It’s a different sound. I think it’s a wider sound as far as just having more of an appeal to the masses. It’s still very in the lane of Lincoln Way Nights, though, as far as the Intelligent Trunk Muzik part of it. I definitely try and keep that intact with all my music. As you and me were saying before the interview, I just like that bass, I like that pop and I try to include that in all of my music. Lyrically and conceptually, I think it’s some of my best writing. I am excited about it. Also, I’ve been dropping these songs for “By Me, Stalley” that people have been really loving. It’s funny because I’m like these are songs you can’t even make a project on. These are just giveaways.
Is Rashad on Savage Journey?
Do you plan on working with him again?
I do but I gotta branch out for now.
You mentioned the “Songs By Me, Stalley” series and you just dropped a track with Chad Hugo. Is he on Savage Journey?
He’s on the project, but that track I just dropped with him was just me and him in the studio freestyling. He was making a beat and as he was making the beat, I was just rapping. Then he mentioned he liked how it sounded and told me to get in the booth and rap it. That’s how that track came about.
You also dropped one with Block Beataz…
Yeah, they are on it too. Block Beataz on it, Chad is on it, Soundtrakk from Lupe’s The Cool is on it. I think that might be it. If there are anymore it will be a surprise but yeah, the production is amazing on it.
At one point on Lincoln Way Nights you mention getting called the “Bruce Springsteen of hip-hop,” and you also rep your hometown and your blue-collar background a lot. Are you going to continue that way with Savage Journey?
I think I kinda left that a bit behind. With Savage Journey it’s more personal. It’s more about the things I have seen and been through in the past two years and since Lincoln Way Nights dropped and me signing to Maybach. I rap about some of the attention I’ve been getting and friendships and friends. There is a lot of that. It’s really about that journey, that savage journey to the dream and what I felt was the “American dream.” And me kind of realizing that maybe it’s not that. I thought the “American dream” was getting signed, being a signed artist. But now I see that there is so much more still. That was my “American dream” but now that I have accomplished that, there is more that I want. Then again, do we ever know what our American dream is?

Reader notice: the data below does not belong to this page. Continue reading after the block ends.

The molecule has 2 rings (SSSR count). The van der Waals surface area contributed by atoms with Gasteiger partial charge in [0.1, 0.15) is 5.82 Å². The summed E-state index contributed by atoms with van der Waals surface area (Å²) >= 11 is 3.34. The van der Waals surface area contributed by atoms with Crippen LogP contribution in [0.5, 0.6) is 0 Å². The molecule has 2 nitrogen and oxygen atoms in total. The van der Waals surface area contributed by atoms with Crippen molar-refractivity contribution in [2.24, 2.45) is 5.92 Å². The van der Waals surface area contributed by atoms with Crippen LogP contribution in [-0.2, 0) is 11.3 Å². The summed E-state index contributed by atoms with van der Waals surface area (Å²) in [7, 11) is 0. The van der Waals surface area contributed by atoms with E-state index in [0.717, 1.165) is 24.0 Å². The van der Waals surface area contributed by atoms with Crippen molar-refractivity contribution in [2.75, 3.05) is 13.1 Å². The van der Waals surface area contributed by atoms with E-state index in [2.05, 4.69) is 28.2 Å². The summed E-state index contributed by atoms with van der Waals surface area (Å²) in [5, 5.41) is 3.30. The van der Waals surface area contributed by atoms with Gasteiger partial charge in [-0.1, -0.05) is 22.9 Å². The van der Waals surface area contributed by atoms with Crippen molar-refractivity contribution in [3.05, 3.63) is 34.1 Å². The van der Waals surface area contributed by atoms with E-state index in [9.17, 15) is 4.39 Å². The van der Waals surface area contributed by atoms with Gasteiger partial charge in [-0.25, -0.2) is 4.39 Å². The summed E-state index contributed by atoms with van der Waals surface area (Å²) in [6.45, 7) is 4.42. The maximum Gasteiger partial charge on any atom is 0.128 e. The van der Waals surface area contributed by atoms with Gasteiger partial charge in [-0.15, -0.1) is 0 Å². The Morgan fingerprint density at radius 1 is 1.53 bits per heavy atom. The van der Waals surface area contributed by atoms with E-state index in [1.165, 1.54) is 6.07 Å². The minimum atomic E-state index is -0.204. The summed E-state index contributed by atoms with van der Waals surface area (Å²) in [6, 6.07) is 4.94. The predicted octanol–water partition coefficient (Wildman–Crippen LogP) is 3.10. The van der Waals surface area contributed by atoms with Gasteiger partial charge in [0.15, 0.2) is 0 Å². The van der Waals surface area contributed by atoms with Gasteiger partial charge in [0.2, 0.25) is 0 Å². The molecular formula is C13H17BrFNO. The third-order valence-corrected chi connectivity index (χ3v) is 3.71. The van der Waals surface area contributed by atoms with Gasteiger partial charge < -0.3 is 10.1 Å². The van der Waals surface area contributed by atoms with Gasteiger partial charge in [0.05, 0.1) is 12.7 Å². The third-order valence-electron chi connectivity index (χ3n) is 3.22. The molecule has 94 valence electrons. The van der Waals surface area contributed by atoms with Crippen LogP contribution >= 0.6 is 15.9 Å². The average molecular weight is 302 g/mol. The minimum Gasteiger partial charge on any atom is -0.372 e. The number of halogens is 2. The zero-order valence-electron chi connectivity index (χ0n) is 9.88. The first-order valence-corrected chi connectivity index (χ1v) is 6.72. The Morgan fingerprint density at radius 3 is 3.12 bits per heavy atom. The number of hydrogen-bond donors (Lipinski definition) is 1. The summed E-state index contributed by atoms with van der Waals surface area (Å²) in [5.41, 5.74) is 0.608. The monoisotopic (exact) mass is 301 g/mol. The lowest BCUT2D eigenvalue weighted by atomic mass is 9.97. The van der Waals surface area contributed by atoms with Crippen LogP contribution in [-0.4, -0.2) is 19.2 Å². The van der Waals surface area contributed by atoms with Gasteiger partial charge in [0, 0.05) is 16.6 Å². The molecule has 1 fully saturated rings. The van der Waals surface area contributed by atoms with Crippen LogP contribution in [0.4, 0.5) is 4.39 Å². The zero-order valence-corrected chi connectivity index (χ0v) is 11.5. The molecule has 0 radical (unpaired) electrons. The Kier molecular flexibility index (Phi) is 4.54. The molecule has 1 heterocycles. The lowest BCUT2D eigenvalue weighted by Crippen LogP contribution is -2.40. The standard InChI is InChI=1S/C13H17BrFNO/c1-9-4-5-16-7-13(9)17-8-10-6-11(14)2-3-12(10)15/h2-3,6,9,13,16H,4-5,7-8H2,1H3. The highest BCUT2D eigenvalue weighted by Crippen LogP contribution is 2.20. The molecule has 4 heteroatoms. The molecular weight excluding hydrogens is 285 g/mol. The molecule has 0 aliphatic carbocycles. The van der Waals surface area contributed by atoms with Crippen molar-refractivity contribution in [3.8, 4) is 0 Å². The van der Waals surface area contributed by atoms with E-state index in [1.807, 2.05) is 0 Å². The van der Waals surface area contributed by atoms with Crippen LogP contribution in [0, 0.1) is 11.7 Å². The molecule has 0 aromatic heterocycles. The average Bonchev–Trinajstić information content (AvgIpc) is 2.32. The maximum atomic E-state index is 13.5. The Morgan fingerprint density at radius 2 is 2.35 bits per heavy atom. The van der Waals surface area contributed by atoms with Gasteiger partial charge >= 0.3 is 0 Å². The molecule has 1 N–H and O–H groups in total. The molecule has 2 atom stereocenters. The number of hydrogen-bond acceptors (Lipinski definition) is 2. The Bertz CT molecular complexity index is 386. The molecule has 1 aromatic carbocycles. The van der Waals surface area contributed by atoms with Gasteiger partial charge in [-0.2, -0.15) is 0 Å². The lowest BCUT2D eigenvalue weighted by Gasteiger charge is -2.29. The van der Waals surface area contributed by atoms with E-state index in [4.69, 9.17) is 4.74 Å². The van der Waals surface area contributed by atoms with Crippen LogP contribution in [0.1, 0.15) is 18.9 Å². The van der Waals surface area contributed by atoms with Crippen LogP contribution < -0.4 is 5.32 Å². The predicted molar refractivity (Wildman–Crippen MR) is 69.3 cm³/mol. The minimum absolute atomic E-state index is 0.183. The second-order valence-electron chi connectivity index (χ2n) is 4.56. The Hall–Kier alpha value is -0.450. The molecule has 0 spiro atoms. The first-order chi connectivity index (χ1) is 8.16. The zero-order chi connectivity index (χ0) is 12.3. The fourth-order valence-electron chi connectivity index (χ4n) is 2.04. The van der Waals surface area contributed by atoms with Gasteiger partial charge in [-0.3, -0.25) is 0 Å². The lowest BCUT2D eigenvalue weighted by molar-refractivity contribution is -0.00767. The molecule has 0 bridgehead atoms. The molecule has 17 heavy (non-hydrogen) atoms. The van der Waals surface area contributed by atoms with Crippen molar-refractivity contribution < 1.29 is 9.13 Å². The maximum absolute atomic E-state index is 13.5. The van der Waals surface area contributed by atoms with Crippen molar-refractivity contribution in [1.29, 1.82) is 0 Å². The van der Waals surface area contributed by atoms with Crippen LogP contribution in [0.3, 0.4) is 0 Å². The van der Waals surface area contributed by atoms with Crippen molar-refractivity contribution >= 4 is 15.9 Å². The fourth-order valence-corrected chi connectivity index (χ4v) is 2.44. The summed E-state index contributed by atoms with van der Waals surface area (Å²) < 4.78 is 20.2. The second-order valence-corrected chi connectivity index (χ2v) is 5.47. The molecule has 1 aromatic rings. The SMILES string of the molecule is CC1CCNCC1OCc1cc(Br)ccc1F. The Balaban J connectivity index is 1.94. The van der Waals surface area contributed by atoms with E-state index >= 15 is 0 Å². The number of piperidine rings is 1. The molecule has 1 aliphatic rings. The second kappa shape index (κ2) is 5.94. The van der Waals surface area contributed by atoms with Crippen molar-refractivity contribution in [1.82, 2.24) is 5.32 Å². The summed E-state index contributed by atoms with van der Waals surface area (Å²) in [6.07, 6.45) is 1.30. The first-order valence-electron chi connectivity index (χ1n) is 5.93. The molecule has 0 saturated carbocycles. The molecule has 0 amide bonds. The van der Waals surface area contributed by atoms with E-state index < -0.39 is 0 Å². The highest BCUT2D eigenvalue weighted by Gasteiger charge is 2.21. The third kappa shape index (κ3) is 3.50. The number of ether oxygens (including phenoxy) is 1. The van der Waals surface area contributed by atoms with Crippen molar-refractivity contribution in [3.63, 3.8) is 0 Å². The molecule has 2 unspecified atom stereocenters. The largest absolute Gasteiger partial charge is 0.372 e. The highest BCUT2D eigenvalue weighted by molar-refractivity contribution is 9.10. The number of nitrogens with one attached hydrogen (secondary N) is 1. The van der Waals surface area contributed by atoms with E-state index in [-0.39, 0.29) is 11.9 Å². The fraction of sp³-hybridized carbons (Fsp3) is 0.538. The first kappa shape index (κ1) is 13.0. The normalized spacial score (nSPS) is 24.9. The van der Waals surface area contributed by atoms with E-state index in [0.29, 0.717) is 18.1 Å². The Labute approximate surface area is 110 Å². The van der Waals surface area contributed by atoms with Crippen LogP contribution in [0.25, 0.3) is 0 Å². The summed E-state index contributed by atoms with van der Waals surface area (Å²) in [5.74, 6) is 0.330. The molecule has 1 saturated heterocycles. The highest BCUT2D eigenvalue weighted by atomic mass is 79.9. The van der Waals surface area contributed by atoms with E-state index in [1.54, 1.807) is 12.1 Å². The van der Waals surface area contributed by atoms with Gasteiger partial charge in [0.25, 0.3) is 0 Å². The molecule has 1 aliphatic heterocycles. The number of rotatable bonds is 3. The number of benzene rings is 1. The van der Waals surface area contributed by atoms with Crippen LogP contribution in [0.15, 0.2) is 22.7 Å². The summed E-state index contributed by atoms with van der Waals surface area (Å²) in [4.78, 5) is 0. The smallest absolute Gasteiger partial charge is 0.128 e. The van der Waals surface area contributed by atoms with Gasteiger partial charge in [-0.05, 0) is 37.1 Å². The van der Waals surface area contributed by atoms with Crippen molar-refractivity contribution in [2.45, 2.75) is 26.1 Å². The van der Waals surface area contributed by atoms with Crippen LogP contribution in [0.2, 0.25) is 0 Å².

We get what we want and then we want more.
Yeah, exactly. And that is the savage part of us.
You’ve seen a fair amount of success in the past 3-4 years but you are still a young MC and still trying to really break through. What is your biggest obstacle at this point?
I wanna be a household name. I want to be known for someone who makes great music, you know? I don’t know want to be known as a “hip-hop artist,” I want to be known as an “artist,” a “musician” and someone who puts together great albums. I want to be heard most importantly. Since I became an artist over the past three or four years I’ve been getting more and more opportunities to be in front of people and my fanbase has grown. That’s the easy part. As long as in the building…. you build it and they will come. I think that’s the real focus right now. Just building that. Building that house, that foundation.
As I mentioned before, you have always been super high on where you come from; are there any local MCs from your area or the Midwest that have really caught your ear?
Yeah, I have an artist right now I am working with called L.E For the Uncool. He’s out of Columbus, Ohio. He is a real dope MC. Actually, he had a project entirely produced by Rashad as well called The Measure. It’s a real dope album, check it out.
You are working with him?
Yeah, I mean, he’s under the whole “blue-collar gang” umbrella. But like I said, I am building myself still so I can’t really say he’s my artist but he is definitely someone I would love to help out and push because he is just an amazing artist, an amazing voice, has something to say and I just really wanna push that. Any artist, though, that is from Ohio or the Midwest I am down with. I am one of those guys. I want the home team to win. (Laughs)
Growing up in Ohio, were there any local acts that really influenced you or did you look beyond that to bigger scenes like New York?
I was looking towards the bigger scenes but I was definitely influenced by Bone Thugs N Harmony. When I was real young I used to listen to MC Brains. (laughs) I was definitely influenced by Bones, though, and MC Breed, AMG and Dayton Family, but also Outkast, Nas, Scarface and Ice Cube. People like that I was real big fans of.
What can we expect from Stalley in 2012 after Savage Journey to the American Dream drops?
Self-Made Volume 2. I will be all on that. I am real excited about that. Then, just working on an album. I got a lot of good projects, though, thats coming…
You gonna keep us waiting for those, though…
(Laughs) Yeah, exactly. I got a lot of music coming. We will leave it at that.